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Licensed Practical Nurse (LPN)

Career Highlights

  • Providing disabled patients with assistance and care
  • Working alongside doctors and other nurses
  • Working with families to establish proper home care

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Career Summary

Licensed practical nurses (LPNs) and licensed vocational nurses (LVNs) are categorically a step between a certified nursing assistant (CNA) and a registered nurse (RN). They perform many of the same functions as an RN, though their professional role, required training, and occupational setting is slightly different.

LPN (and LVN) job duties

One primary function of an LPN is bedside care. Licensed practical nurses monitor vital signs, prepare and administer medications and injections, dress wounds, and keep patients clean, stable and comfortable. This can include assisting patients with personal routines such as eating, dressing, bathing, standing or walking.

In addition to this, LPNs may carry out clinical tasks such as performing laboratory tests, cleaning and monitoring medical equipment, and assisting doctors and nurses with tests and procedures. Some LPNs may help deliver and care for infants.

Helping to develop care plans is also part of an LPN's work regimen, especially in nursing care facilities. They may gather information about a patient's condition and use it to help doctors or other nurses create a customized health care plan to suit the patient's needs. They may also instruct a patient's family members on proper care of the patient.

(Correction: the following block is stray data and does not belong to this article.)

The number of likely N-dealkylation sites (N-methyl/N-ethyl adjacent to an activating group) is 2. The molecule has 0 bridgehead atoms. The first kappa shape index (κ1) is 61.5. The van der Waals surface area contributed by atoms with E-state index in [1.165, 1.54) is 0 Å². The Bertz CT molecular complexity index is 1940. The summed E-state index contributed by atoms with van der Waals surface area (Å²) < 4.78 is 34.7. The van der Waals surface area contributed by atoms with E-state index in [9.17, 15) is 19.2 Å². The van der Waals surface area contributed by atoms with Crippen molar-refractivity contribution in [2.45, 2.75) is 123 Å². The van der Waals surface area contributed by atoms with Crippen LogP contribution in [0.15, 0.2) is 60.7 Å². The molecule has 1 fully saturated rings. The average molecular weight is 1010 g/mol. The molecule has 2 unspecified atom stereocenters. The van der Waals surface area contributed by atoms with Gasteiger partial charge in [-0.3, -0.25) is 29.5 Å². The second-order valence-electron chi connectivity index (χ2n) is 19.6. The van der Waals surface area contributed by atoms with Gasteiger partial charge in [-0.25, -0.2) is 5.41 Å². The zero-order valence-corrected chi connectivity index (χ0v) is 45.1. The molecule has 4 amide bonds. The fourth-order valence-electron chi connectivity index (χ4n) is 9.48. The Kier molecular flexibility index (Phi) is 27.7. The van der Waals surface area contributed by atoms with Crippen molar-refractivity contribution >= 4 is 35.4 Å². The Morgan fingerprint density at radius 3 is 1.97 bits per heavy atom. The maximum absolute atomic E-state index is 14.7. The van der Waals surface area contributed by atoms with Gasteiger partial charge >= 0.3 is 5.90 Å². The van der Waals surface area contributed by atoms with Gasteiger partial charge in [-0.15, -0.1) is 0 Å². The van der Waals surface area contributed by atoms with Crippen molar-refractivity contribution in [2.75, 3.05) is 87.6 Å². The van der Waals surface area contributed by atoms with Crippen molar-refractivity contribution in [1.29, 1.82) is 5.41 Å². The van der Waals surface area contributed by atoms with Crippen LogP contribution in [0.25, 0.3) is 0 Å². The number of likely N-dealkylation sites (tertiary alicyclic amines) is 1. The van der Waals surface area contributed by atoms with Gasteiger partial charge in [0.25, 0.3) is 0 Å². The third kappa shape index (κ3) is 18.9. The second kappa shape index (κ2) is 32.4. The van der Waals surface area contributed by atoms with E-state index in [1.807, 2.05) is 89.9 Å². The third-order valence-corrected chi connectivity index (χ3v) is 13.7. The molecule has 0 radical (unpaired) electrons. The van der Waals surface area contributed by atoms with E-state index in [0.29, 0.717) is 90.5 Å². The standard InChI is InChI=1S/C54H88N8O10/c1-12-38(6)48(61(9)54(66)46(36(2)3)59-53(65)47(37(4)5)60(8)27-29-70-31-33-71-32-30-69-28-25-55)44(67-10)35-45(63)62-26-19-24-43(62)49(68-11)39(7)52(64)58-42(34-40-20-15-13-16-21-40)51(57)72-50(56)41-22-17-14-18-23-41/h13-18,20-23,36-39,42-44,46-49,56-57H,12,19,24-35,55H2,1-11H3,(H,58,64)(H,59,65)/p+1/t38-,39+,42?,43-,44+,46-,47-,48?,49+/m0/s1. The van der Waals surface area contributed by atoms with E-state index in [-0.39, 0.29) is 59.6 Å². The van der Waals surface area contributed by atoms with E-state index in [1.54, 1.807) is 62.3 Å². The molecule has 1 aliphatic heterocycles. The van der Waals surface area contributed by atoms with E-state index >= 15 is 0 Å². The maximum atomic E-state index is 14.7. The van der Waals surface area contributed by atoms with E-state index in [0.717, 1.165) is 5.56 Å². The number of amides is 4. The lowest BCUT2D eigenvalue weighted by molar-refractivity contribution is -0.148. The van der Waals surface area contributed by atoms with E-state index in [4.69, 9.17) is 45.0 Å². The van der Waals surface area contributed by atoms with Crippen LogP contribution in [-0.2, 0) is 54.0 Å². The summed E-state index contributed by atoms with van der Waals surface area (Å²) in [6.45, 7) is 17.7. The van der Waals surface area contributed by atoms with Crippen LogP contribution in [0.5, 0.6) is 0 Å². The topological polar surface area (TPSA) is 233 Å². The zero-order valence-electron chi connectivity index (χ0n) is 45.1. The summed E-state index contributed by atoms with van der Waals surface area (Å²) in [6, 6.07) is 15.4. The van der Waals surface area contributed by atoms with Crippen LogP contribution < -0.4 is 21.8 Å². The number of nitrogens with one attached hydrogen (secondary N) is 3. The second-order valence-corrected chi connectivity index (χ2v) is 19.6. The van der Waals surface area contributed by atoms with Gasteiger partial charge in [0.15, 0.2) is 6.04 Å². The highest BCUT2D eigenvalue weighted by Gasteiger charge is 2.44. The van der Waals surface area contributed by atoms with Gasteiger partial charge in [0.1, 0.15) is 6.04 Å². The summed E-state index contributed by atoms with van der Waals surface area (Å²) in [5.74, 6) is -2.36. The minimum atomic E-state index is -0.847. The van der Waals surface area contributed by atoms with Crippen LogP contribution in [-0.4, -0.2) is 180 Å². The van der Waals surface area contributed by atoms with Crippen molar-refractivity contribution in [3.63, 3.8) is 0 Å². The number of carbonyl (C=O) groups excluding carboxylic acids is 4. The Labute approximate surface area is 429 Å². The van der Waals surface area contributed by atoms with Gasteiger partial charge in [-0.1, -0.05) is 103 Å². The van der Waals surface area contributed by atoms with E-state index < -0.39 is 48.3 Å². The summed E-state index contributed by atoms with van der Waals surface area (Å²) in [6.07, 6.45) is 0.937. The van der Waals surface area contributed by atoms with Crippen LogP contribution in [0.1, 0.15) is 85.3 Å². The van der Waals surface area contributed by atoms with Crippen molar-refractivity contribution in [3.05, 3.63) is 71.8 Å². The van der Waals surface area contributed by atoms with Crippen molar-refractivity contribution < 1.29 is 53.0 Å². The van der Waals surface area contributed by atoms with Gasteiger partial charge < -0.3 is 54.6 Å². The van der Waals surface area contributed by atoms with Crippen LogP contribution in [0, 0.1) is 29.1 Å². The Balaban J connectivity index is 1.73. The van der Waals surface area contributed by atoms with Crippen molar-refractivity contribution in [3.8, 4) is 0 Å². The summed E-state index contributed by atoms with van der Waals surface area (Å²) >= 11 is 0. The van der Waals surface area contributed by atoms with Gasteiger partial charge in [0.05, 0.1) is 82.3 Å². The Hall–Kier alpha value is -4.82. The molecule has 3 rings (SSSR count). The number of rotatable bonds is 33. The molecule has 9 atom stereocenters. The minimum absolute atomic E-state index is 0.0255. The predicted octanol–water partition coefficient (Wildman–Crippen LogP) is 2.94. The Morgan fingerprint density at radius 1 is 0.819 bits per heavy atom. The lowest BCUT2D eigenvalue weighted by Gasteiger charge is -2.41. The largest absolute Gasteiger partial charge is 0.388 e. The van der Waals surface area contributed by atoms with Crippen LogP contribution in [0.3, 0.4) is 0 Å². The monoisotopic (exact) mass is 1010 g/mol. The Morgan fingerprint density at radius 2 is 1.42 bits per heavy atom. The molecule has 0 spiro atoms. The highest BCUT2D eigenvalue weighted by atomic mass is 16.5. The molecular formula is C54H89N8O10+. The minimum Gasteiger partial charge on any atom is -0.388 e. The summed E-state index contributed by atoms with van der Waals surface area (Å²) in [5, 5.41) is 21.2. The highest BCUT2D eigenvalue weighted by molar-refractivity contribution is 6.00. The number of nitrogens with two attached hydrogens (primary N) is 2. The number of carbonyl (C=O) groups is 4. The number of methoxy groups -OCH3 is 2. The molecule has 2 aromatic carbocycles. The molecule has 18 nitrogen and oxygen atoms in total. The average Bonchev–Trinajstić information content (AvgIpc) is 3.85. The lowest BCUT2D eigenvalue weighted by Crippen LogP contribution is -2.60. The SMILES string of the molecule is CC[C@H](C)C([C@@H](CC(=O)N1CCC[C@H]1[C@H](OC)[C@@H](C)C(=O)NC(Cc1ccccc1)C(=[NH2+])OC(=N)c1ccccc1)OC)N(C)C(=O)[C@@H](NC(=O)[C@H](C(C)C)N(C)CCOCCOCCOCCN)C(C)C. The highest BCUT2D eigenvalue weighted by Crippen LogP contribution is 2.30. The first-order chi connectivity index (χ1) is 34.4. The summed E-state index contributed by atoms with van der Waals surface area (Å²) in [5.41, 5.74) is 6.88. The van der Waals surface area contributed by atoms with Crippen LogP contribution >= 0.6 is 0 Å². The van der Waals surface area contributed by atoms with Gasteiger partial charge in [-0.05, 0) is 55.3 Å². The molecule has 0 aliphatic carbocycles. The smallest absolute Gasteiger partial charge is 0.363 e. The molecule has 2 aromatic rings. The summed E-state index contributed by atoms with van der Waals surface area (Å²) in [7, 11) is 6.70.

As opposed to RNs, who may choose to pursue a variety of specialties within their field, the main focus of an LPN is the patient. Also contrary to RNs, LPNs function in a "dependant" role, or under the supervision of a registered nurse or physician. They may, however, oversee or supervise nursing aides, and experienced LPNs may supervise other LPNs.

LPN Training

Most training programs for licensed practical nurses last one year, and can be found at junior or career colleges. The training follows a career-oriented approach, providing work-related education rather than theory and academics.

In addition to formal training, LPNs must also be nationally licensed, which involves passing the NCLEX-PN exam. The four areas covered by the exam include safe and effective care environment, health promotion and maintenance, psychosocial integrity, and physiological integrity.

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Training takes around 1 year, resulting in a certificate or diploma. After training, LPNs become nationally registered.

Career Skills

  • Communication skills
  • Ability to work with many different types of patient
  • Ability to stay calm under stress
  • Ability to both supervise and work under a supervisor

Additional Information

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HealthMad - LPN vs. RN: Different Paths to Nursing

Labor Bureau Handbook - Licensed Practical and Licensed Vocational Nurses


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*Salary ranges based on location, experience, and demand. This number represents a rough nation-wide average.